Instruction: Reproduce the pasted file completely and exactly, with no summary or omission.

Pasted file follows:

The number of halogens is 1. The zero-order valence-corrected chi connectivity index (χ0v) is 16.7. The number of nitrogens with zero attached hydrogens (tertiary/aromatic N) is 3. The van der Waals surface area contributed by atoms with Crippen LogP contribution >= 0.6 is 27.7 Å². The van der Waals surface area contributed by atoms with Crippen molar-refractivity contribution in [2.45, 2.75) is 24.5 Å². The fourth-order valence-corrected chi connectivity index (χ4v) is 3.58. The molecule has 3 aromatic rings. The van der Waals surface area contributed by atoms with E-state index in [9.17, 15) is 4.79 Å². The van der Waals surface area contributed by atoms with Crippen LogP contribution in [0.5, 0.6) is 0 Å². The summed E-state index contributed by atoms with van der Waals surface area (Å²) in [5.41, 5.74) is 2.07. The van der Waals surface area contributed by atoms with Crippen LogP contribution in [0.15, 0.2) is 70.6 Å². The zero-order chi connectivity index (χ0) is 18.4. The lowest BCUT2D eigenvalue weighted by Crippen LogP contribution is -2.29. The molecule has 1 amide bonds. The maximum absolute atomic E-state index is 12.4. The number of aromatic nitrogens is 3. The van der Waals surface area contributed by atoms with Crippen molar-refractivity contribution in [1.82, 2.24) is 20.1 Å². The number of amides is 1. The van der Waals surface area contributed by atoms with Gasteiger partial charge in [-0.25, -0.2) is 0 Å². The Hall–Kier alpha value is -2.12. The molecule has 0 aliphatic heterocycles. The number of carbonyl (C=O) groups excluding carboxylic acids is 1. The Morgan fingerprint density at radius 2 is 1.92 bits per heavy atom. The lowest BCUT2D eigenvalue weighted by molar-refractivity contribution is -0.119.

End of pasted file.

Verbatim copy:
The number of halogens is 1. The zero-order valence-corrected chi connectivity index (χ0v) is 16.7. The number of nitrogens with zero attached hydrogens (tertiary/aromatic N) is 3. The van der Waals surface area contributed by atoms with Crippen LogP contribution >= 0.6 is 27.7 Å². The van der Waals surface area contributed by atoms with Crippen molar-refractivity contribution in [2.45, 2.75) is 24.5 Å². The fourth-order valence-corrected chi connectivity index (χ4v) is 3.58. The molecule has 3 aromatic rings. The van der Waals surface area contributed by atoms with E-state index in [9.17, 15) is 4.79 Å². The van der Waals surface area contributed by atoms with Crippen LogP contribution in [0.5, 0.6) is 0 Å². The summed E-state index contributed by atoms with van der Waals surface area (Å²) in [5.41, 5.74) is 2.07. The van der Waals surface area contributed by atoms with Crippen LogP contribution in [0.15, 0.2) is 70.6 Å². The zero-order chi connectivity index (χ0) is 18.4. The lowest BCUT2D eigenvalue weighted by Crippen LogP contribution is -2.29. The molecule has 1 amide bonds. The maximum absolute atomic E-state index is 12.4. The number of aromatic nitrogens is 3. The van der Waals surface area contributed by atoms with Crippen molar-refractivity contribution in [1.82, 2.24) is 20.1 Å². The number of amides is 1. The van der Waals surface area contributed by atoms with Gasteiger partial charge in [-0.25, -0.2) is 0 Å². The Hall–Kier alpha value is -2.12. The molecule has 0 aliphatic heterocycles. The number of carbonyl (C=O) groups excluding carboxylic acids is 1. The Morgan fingerprint density at radius 2 is 1.92 bits per heavy atom. The lowest BCUT2D eigenvalue weighted by molar-refractivity contribution is -0.119.